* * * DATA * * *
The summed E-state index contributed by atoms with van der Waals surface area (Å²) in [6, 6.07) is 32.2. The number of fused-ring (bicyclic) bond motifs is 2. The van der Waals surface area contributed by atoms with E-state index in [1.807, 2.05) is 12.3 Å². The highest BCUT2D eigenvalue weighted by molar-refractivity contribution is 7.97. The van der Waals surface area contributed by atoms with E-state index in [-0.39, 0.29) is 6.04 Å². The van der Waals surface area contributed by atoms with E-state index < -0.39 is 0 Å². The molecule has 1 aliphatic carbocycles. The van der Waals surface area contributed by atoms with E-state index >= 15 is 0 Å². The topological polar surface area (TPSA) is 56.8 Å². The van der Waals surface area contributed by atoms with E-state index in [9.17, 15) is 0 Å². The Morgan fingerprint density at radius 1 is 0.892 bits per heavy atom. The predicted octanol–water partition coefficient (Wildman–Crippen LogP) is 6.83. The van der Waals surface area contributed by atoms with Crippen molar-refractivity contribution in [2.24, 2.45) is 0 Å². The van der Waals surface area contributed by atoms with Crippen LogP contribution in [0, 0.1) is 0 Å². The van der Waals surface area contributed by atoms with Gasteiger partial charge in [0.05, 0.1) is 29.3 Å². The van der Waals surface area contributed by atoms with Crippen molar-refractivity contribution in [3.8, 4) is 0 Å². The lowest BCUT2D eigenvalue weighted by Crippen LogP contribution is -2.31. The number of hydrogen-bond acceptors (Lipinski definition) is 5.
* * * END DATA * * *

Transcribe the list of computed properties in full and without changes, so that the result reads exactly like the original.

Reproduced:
The summed E-state index contributed by atoms with van der Waals surface area (Å²) in [6, 6.07) is 32.2. The number of fused-ring (bicyclic) bond motifs is 2. The van der Waals surface area contributed by atoms with E-state index in [1.807, 2.05) is 12.3 Å². The highest BCUT2D eigenvalue weighted by molar-refractivity contribution is 7.97. The van der Waals surface area contributed by atoms with E-state index in [-0.39, 0.29) is 6.04 Å². The van der Waals surface area contributed by atoms with E-state index < -0.39 is 0 Å². The molecule has 1 aliphatic carbocycles. The van der Waals surface area contributed by atoms with E-state index >= 15 is 0 Å². The topological polar surface area (TPSA) is 56.8 Å². The van der Waals surface area contributed by atoms with E-state index in [9.17, 15) is 0 Å². The Morgan fingerprint density at radius 1 is 0.892 bits per heavy atom. The predicted octanol–water partition coefficient (Wildman–Crippen LogP) is 6.83. The van der Waals surface area contributed by atoms with Crippen molar-refractivity contribution in [2.24, 2.45) is 0 Å². The van der Waals surface area contributed by atoms with Crippen LogP contribution in [0, 0.1) is 0 Å². The van der Waals surface area contributed by atoms with Gasteiger partial charge in [0.05, 0.1) is 29.3 Å². The van der Waals surface area contributed by atoms with Crippen molar-refractivity contribution in [3.8, 4) is 0 Å². The lowest BCUT2D eigenvalue weighted by Crippen LogP contribution is -2.31. The number of hydrogen-bond acceptors (Lipinski definition) is 5.